Local economic indexes dropped sharply in September


December 10, 1990|By David Conn

Both the leading economic indicators for Baltimore and Maryland -- and the region's labor markets -- provided strong signals in September that the area is heading toward a recession.

The Index of Leading Economic Indicators, which predicts future economic activity, dropped sharply in both Baltimore and Maryland in September. The Maryland index fell 2.06 percent, and the Baltimore index suffered its second monthly decline with a drop of 1.65 percent.

While the U.S. index had been flat or on the decline through the summer, the local indexes showed strength in most months from May to August.

"This is the first clear indication that the state and local economies are likely to experience a recession in the coming year," said Dr. Michael Conte. He is director of the University of Baltimore's Center for Business and Economic Research, which compiled the data.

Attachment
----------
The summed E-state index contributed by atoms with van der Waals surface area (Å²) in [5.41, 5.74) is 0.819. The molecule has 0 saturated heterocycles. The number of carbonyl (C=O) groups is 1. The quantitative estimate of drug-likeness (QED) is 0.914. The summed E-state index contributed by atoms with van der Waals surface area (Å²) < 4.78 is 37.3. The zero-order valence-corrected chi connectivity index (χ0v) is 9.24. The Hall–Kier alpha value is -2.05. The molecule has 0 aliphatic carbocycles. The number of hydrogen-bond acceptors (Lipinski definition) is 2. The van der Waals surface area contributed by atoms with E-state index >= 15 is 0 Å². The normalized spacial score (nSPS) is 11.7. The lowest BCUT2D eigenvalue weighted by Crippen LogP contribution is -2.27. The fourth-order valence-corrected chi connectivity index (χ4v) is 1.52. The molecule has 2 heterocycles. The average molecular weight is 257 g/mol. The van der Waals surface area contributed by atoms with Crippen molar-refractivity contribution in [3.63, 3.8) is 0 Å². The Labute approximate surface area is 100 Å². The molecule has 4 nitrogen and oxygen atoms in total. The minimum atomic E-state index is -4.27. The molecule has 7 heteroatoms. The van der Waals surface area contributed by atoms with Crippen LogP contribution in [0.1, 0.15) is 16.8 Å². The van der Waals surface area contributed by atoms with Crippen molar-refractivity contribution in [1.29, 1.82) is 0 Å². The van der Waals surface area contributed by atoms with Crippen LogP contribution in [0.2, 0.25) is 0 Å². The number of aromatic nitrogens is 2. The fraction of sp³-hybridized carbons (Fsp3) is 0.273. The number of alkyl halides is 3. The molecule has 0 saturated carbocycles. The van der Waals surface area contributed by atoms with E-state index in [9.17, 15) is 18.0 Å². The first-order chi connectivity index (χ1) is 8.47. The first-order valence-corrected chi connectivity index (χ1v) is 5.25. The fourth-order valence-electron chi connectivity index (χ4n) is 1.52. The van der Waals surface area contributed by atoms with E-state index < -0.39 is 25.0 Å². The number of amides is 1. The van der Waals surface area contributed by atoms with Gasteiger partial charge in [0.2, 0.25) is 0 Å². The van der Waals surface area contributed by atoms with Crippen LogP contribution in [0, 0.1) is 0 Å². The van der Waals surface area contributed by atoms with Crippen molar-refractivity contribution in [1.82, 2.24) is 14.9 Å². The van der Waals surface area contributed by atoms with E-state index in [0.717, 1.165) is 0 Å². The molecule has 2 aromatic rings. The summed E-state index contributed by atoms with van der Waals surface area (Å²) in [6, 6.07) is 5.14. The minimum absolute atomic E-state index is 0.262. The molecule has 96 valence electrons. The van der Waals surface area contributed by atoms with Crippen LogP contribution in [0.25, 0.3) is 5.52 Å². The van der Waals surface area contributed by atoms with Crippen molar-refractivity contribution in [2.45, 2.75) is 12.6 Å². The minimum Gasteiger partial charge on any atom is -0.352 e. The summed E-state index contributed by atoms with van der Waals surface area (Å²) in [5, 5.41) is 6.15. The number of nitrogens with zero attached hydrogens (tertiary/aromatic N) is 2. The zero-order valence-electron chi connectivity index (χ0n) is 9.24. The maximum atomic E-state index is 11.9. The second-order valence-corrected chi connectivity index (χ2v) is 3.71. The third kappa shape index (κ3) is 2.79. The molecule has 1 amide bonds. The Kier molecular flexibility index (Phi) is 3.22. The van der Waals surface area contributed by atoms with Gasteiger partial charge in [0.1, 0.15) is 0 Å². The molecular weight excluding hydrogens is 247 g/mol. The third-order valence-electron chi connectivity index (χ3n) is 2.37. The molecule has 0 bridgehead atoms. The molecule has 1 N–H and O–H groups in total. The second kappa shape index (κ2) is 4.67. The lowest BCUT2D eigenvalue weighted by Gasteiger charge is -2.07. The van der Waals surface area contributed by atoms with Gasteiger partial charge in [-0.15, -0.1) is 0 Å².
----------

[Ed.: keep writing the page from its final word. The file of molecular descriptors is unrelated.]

The sharpest decline in the September indexes was seen in new auto registrations, which fell 37 percent in Maryland, and almost 86 percent in Baltimore, on a seasonally adjusted basis.

Real estate construction was down throughout the state and flat in Baltimore, according to Dr. Conte. Initial unemployment claims were up 2.4 percent in Baltimore and 11.3 percent in Maryland. And helped wanted ads in The Baltimore Sun fell 5.24 percent in September, reversing a series of increases in the last few months.

"The only favorable components of the two indexes were BWI passenger departures and enplanements and average weekly manufacturing hours," Dr. Conte said. Commercial passenger activity at BWI was up 0.57 percent between August and September, and the length of the manufacturing workweek was up slightly in September.


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